People criticizing the clothes the rioters and parents wore (those who ventured out to pull their kids off the street), stating they can’t be that poor if they dress so well.  Please don’t make me explain why this is such an ignorant statement, I already spent too much time yesterday doing it in the comments section of various sites.

Of course, there used to be the “well if they would just obey the police, this wouldn’t happen!” comments spewed by every racist from hither and yon.

Thankfully, this has stopped, for the most part. It stopped because there are too many examples in online videos that show police outright murdering people.

Even dumb neo-cons can’t dispute something horrible is afoot.

But no, the new thing now is to state that the rioters should be shot.  Shot and dumped en masse somewhere.  That is the stuff of nightmares.

And then, when people try to challenge these ideas, they are told to “stop whining”, “get your community together”, and “this is a cultural problem, not a race one.”  One (white) woman even had the gall to quote MLK and call a poster a racist because the poster was writing about her experiences in America as an AA woman that resulted in her mistrust of white folk.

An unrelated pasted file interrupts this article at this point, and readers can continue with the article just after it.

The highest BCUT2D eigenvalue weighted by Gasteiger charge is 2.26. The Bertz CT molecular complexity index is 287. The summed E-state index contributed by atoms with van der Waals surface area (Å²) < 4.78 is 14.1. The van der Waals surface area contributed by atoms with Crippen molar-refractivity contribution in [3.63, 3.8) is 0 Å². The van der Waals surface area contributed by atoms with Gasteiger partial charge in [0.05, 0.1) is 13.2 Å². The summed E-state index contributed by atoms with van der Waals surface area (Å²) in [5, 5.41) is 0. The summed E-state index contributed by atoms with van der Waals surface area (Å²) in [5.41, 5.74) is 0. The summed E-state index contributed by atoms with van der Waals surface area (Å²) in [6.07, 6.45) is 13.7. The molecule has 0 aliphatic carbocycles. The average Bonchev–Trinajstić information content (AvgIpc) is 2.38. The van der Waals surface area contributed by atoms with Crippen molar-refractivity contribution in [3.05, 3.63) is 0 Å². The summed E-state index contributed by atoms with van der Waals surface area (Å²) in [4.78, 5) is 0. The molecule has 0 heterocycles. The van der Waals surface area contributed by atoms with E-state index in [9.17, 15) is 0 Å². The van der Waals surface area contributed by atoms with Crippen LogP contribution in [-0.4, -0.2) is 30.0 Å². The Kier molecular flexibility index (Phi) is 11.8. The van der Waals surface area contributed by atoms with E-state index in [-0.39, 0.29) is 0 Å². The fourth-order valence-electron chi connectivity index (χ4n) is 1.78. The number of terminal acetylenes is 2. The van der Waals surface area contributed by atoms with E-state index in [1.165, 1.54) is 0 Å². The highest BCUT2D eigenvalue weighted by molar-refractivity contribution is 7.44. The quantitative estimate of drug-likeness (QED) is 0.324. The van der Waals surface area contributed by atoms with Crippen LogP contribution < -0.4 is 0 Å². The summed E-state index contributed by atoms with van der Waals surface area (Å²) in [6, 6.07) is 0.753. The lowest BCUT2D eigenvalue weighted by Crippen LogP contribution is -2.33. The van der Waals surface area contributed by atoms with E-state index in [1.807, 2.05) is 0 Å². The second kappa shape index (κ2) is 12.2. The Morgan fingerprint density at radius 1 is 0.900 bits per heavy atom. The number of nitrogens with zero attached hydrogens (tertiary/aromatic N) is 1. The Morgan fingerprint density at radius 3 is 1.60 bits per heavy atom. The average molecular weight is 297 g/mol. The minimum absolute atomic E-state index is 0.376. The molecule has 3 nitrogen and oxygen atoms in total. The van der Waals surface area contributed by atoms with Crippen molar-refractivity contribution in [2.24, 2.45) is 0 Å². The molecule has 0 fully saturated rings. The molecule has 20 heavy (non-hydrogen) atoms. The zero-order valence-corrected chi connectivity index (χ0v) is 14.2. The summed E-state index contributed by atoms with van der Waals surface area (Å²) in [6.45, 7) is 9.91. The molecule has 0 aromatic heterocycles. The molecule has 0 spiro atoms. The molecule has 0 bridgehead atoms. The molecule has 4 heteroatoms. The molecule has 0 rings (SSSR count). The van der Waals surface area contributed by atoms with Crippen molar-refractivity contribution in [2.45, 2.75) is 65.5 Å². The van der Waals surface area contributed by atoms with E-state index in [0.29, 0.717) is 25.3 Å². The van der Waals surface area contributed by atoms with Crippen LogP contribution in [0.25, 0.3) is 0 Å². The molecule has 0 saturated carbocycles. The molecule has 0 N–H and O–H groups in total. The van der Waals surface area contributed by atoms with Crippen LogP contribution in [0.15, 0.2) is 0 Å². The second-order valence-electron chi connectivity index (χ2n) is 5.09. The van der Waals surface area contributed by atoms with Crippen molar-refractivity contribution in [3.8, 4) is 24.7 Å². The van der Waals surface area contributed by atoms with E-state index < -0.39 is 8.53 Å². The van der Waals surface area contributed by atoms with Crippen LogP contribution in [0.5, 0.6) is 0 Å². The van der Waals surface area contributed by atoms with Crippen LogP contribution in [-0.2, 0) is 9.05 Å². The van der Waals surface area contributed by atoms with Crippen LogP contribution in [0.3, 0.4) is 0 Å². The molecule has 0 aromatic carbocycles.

It’s that whole “I’ll define your oppression for you” thing that people do, and it’s so disrespectful but they can’t even see it.

It’s extremely distressing.

I know my dad, were he still alive, would be very upset by all this.

And he would no doubt approve of the City Councilman’s actions.  Because, you know, he wasn’t a stupid-ass bigot – and he was a cop.

4 thoughts on “The Good, The Bad, and the Strange

  1. charlies5169

    Yeah, we knowBrother Dollar well here in Atlanta. He used to be a joke… Until he started making enough money to buy politicians. Then he suddenly became an expert in everything. He was all over the media, expounding on everything from race relations to the economy, etc.

    When this story broke locally, it was news for about a half a day, then suddenly got buried.

    Like

    Reply
  2. charlies5169

    The irony…

    It seems like a lot of crooks here have very fitting names. Aside from Brother Dollar, our Governor is Nathan Deal – very appropriate since his many deals with the state, while a U.S. congressman ended up with him resigning from Congress rather than face ethics charges

    How does someone like that get elected you may ask… Or not. But he got elected because his campaign slogan was “I don’t care what the liberals think.”

    And if that were not bad enough, in the early 80s, DeKalb County on the other side of Atlanta, had a Congressman named Pat Swindell… Pronounced “swindle”… And I can’t make this up… He ended up going to jail for tax fraud.

    Like

    Reply

Leave a Reply

Fill in your details below or click an icon to log in:

WordPress.com Logo

You are commenting using your WordPress.com account. Log Out /  Change )

Google photo

You are commenting using your Google account. Log Out /  Change )

Twitter picture

You are commenting using your Twitter account. Log Out /  Change )

Facebook photo

You are commenting using your Facebook account. Log Out /  Change )

Connecting to %s